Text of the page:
Tips for Knitting Baby Hats

Tips for Knitting Baby Hats
Whether for a first or fourth child, a knitted hat makes a great gift. From the standpoint of the knitter, these are great quick projects for a number of reasons. Once you have the basic template down, there is room for endless creativity. However, be sure to think the task through before beginning. Here are a few tips specific to babies and toddlers that will help ensure a successful knitting experience.

Consider, if you will, the concept of irritation. You will want to choose a yarn that will be comfortable (for the sake of the baby) and easy care (for the sake of the parents). Since the yardage will be small, why not go for high-quality yarn? Most yarn marketed for babies is made entirely of acrylic, which does not breathe. This means that the hat will quickly become both clammy and smelly. A yarn that is at least half natural fiber is both better for the environment and more comfortable to wear.

Plant fibers are great for breathability and softness, but have no elasticity. Animal fibers are warm and bouncy, but can be scratchy. Blended yarns, therefore, are generally your best bet. How about Brown Sheep Cotton Fleece, Rowan Cotton Cashmere, or Debbie Bliss Baby Cashmerino? These are only a few of the beautiful blends out there; go to your Local Yarn Store and ask for help with your choice.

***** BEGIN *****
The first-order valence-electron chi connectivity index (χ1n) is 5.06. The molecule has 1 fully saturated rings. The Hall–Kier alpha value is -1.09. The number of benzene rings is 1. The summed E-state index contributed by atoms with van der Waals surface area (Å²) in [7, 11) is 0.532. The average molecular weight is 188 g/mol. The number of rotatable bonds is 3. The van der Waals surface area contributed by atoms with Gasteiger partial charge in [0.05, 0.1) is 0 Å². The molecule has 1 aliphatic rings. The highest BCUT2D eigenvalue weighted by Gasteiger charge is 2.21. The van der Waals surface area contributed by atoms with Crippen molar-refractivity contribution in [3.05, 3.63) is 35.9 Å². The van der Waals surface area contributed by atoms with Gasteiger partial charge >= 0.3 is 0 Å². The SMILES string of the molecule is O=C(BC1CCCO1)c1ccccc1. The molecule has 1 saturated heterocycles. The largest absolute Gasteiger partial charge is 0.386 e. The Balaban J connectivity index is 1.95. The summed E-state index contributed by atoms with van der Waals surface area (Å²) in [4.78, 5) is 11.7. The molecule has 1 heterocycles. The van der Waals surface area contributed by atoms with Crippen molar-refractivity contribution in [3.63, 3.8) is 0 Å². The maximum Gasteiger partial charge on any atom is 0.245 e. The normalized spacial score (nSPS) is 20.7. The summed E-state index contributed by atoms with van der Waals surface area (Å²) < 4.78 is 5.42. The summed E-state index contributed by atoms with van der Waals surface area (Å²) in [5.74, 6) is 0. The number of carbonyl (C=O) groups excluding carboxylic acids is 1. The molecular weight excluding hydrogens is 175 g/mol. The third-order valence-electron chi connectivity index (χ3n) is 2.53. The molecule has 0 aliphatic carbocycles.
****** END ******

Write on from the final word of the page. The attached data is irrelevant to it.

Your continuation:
One other yarn consideration: what is your personal level of patience? Many of us love knitting with fingering weight yarn, but it takes longer to finish the project. My personal preference for hats is DK or worsted weight, as the heavier yarn gives a bit more structure to the project. For a baby, however, I would definitely choose DK over worsted and avoid chunky weight – the hat will overwhelm the wearer.

When selecting a pattern, make sure that it is baby friendly. This unfortunately means that you will want to avoid large lace yarn overs, which can easily tangle with a finger. Stranded and slip-stitch knitting can also be problematic for this reason. This does not mean that you should avoid these techniques entirely, but read the pattern through before committing to the project. A stockinette lining will keep floats tucked inside and yarn overs less enticing. Knit-purl patterns, simple cables, and stripes are easy to knit and look great as well.

It bears repeating: baby heads are small, but they grow fast. If you want to make a newborn hat, have it ready before the baby is born. You do not want to finish the project only to find out that the baby has already outgrown it! For this reason, you might consider selecting a size that is just a bit bigger, say a three-month size for a newborn. Baby growth is another reason to consider a ribbed pattern, as these are quite stretchy.

Once you have thought through the project, cast on and enjoy your knitting!

Disclaimer: I am not affiliated with any of the yarns mentioned above. I have paid for my yarn with my own funds.



You Should Also Read:
Basic Knit Hat Recipe
Knitted Layettes

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Content copyright © 2018 by Korie Beth Brown, Ph.D.. All rights reserved.
This content was written by Korie Beth Brown, Ph.D.. If you wish to use this content in any manner, you need written permission. Contact Korie Beth Brown, Ph.D. for details.